At this point the trader may be interested in figuring his or her geometric average trade-that is, what is the average garnered per contract per trade assuming profits are always reinvested and fractional contracts can be purchased. This is the mathematical expectation when you are trading on a fixed fractional basis. This figure shows you what effect there is by losers occurring when you have many contracts on and winners occurring when you have fewer contracts on. In effect, this approximates how a system would have fared per contract per trade doing fixed fraction.

(Actually the geometric average trade is your mathematical expectation in dollars per contract per trade. The geometric mean minus 1 is your mathematical expectation per trade-a geometric mean of 1.025 represents a mathematical expectation of 2.5% per trade, irrespective of size.) Many traders look only at the average trade of a market system to see if it is high enough to justify trading the system. However, they should be looking at the geometric average trade (GAT) in making their decision.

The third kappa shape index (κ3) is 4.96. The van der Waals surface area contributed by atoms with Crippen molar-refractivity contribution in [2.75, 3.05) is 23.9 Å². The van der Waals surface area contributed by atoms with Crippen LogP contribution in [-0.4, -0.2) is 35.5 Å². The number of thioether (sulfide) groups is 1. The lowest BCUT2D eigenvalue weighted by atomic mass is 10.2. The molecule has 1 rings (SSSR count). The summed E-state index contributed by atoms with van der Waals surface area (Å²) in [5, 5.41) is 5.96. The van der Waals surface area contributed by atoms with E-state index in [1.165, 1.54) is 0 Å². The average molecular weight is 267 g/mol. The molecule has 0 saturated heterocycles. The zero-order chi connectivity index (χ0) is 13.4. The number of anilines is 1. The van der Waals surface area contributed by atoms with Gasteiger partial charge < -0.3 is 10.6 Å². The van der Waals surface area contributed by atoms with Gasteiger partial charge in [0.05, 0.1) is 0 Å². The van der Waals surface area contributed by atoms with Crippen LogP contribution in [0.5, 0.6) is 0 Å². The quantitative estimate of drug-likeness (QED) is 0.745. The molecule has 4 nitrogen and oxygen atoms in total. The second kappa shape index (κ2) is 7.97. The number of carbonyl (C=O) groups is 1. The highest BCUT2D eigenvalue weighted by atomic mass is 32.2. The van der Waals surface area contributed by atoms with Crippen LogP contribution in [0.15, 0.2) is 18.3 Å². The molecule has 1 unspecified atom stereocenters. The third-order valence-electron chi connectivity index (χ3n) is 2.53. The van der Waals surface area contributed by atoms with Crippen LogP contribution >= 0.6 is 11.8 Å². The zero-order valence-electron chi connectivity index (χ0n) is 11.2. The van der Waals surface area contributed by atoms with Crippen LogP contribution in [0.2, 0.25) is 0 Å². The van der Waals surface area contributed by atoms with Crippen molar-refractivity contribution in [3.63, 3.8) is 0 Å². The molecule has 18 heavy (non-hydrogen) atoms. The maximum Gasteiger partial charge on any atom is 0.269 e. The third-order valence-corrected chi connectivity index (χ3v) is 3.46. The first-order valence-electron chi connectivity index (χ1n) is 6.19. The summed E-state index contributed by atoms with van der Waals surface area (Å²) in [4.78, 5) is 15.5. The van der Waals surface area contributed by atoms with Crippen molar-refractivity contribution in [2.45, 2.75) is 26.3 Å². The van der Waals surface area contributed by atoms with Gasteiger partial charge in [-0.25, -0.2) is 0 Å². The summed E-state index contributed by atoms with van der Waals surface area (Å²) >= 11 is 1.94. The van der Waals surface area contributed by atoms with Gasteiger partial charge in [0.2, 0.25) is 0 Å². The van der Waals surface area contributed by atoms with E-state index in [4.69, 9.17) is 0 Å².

(1.14) GAT = G*(Biggest Loss/-f)


G = Geometric mean-1.
f = Optimal fixed fraction.

For example, suppose a system has a geometric mean of 1.017238, the biggest loss is $8,000, and the optimal f is .31. Our geometric average trade would be:

GAT = (1.017238-1)*(-$8,000/-.31)
= .017238*$25,806.45
= $444.85